Since 2011, the U.S. has been critical of Syria’s President Bashar Hafez al-Assad, accusing him of tyranny and use of chemical weapons. It is understandable that the U.S. military and officials hate to see Kurds in alliance with him, but alliance with Assad is what Kurds had to do, and did, in the wake of the U.S. withdrawal. Upon some thought, one should realize that Assad is protecting his own country by agreeing to fight the Turkish incursion.

Statelessness is painful, as Jews, Palestinians, Kurds, and so many other ethnic or religious groups now or formerly without a country can attest. Kurds are a capable people, and of course deserve a country of their own. The question is where. Meanwhile Kurds forcefully defend the territory they inhabit, anticipating that some day they will be able to establish meaningful autonomy for themselves.

The Rough Beast at Your Ballot Box

W.B. Yeats wrote his often-quoted poem The Second Coming in 1919, in the wake of the devastation of WWI and that war’s chaotic aftermath that foretold the inevitability of WWII.

The poem is short, free verse with iambic pentameter, and somewhat to the point – “somewhat,” since, like all good art, The Second Coming does not spell out, but only hints. Here is the poem,

The Second Coming

Turning and turning in the widening gyre
The falcon cannot hear the falconer;
Things fall apart; the centre cannot hold;
Mere anarchy is loosed upon the world,
The blood-dimmed tide is loosed, and everywhere
The ceremony of innocence is drowned;
The best lack all conviction, while the worst
Are full of passionate intensity.

Surely some revelation is at hand;
Surely the Second Coming is at hand.
The Second Coming! Hardly are those words out
When a vast image out of Spiritus Mundi
Troubles my sight: a waste of desert sand;
A shape with lion body and the head of a man,
A gaze blank and pitiless as the sun,
Is moving its slow thighs, while all about it
Wind shadows of the indignant desert birds.

The darkness drops again but now I know
That twenty centuries of stony sleep
Were vexed to nightmare by a rocking cradle,
And what rough beast, its hour come round at last,
Slouches towards Bethlehem to be born?

Battle of SommeClick here for a link to a beautiful audio version.

The images on the audio/visual Youtube post are from the World War II Battle of Somme — 141 days July 1 to November 18, 1916, of trench warfare on the Western Front, with a million men wounded or killed by its end.  The war did not end until 1918.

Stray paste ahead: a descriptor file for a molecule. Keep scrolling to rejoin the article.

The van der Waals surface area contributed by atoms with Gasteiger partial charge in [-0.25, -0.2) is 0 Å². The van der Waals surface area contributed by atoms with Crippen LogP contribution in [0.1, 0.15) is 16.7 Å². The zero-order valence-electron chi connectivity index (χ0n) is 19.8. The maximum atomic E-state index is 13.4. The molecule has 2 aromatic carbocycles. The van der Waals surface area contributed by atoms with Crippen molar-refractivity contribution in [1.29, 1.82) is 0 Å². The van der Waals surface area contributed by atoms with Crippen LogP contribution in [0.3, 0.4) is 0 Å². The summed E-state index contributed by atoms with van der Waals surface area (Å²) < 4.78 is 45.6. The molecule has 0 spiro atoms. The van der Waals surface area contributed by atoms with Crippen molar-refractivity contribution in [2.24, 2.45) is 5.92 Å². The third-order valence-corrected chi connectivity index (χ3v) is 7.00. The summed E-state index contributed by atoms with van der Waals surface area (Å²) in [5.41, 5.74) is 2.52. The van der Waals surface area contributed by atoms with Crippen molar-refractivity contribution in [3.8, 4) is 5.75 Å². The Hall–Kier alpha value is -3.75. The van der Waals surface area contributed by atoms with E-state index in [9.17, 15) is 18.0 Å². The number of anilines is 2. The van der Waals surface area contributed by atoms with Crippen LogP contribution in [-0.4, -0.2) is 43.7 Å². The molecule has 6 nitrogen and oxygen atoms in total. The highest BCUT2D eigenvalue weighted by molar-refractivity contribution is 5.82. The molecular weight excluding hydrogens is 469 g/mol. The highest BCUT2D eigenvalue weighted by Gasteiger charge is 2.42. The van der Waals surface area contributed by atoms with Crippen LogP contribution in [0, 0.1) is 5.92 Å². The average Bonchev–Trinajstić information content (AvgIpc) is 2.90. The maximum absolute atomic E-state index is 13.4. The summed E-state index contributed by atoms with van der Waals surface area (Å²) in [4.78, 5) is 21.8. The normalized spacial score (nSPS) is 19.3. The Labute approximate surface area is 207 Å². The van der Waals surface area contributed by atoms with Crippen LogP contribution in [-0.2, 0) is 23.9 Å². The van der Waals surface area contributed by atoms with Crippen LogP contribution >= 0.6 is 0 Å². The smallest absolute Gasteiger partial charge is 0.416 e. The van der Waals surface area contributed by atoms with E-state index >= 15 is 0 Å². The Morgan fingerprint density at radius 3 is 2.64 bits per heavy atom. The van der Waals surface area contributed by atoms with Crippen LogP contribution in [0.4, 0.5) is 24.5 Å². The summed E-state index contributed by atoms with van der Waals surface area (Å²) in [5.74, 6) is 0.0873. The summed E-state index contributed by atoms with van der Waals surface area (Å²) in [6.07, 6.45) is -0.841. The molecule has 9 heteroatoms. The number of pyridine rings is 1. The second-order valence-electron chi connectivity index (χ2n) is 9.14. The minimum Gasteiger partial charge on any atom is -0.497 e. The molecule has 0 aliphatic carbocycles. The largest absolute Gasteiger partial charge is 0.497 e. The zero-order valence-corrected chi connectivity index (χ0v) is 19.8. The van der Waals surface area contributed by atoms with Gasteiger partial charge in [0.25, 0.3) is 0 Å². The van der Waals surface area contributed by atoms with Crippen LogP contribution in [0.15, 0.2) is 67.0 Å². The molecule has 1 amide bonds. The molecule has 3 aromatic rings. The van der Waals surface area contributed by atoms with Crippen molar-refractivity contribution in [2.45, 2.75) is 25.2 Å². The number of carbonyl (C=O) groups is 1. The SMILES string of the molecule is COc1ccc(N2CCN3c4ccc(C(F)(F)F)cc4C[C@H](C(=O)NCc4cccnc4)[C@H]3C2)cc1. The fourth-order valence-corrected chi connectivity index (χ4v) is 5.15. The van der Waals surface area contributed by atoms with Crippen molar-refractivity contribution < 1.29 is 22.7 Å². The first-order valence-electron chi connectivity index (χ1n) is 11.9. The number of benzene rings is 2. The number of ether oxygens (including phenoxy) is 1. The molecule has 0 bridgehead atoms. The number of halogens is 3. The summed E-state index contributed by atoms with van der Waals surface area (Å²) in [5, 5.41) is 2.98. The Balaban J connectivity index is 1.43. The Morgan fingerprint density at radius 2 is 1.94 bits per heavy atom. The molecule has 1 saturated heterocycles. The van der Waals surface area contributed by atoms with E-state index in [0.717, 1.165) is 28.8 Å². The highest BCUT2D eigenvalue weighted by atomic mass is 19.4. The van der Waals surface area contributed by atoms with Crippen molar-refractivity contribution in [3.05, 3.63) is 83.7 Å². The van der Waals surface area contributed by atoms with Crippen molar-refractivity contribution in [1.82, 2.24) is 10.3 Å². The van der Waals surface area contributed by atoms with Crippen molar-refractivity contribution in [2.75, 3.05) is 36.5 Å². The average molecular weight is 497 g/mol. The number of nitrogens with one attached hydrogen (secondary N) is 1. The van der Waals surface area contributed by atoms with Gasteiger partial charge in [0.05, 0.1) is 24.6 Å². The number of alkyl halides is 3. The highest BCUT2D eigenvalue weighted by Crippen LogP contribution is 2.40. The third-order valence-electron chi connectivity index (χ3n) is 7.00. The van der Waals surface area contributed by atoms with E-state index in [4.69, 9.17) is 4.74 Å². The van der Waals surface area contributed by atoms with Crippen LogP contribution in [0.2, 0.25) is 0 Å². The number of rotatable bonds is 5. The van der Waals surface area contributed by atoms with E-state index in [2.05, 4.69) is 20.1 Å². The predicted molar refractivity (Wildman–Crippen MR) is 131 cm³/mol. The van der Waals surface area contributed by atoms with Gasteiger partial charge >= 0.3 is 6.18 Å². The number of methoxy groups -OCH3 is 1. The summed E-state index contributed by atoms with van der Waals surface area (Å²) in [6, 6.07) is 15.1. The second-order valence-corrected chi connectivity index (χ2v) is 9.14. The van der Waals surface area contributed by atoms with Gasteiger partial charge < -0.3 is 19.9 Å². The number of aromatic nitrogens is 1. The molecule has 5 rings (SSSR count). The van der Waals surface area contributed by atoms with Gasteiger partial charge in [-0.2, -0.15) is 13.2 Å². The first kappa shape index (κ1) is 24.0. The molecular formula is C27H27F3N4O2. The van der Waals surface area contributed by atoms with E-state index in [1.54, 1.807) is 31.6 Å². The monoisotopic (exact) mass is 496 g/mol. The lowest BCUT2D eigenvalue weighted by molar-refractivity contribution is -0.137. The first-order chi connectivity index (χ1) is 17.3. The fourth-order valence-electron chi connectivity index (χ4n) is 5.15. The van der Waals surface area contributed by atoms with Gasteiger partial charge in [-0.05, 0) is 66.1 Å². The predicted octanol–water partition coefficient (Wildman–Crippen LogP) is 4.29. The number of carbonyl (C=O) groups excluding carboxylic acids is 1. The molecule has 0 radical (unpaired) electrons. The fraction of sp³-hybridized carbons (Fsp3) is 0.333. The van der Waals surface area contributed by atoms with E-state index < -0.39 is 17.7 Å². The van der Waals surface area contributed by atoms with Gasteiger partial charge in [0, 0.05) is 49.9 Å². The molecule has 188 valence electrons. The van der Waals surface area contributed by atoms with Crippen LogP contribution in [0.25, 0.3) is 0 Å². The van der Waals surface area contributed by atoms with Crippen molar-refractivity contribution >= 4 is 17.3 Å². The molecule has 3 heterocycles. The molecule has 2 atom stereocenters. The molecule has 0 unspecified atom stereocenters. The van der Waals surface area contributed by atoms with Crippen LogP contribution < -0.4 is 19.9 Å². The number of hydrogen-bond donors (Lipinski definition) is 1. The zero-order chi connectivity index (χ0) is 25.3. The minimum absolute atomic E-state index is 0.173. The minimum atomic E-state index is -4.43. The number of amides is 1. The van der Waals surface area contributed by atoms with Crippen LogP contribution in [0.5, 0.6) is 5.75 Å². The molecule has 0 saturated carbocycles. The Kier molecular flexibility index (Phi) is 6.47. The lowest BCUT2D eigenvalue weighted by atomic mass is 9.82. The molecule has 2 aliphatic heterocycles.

Why is the Just Vote No Blog Recommending Yeats Poem?

So, why would the Just Vote No Blog recommend The Second Coming? The poem makes for beautiful reading or listening, and it raises a favorite question of the Just Vote No Blog: are the forces of destruction and chaos inevitable reality or the result of bad ideas?

The literati in their analysis of The Second Coming often wax eloquent about Yeats’ reference to “the widening gyre” as testimony of his view of humanity and history as cyclical in the Biblical or mystic sense – birth, death and rebirth. Indeed the history of nations bears out such trajectory, with the rise and fall of the Roman Empire standing as prime example.

But here is what the Just Vote No Blog prefers to offer as testimony instead:

The best lack all conviction, while the worst
Are full of passionate intensity.

When a politician says that there ought to be a chicken in every pot and a car in every garage, he or she makes sure passion and intensity accompanies the message, which “the worst” immediately take up with equal verve and soon turn the message into reality. While “the best” often remain cynically aloof, lacking in conviction.

By the way, defining the difference between “the worst” and “the best” is up to you.  Maybe, though, you could look at results, or promises vs. reality.

The Rough Beast

Yeats ends The Second Coming with possibly the most utilized line in modern western literature:

And what rough beast, its hour come round at last,
Slouches towards Bethlehem to be born?

The Biblical second comer is no sloucher,

For as the lightning comes from the east and flashes as far as the west, so will be the coming of the Son of Man.  Matthew 24:27 

The vision Yates creates is of someone moving patiently but relentlessly towards a goal. What if we chose to take that beast as the embodiment of bad ideas, the type of bad ideas we vote for at the polls, or bad ideas proselytized by politicians? What if we just say no? Would we stop the beast?

Obviously, a website titled the Just Vote No Blog would have to say “yes.”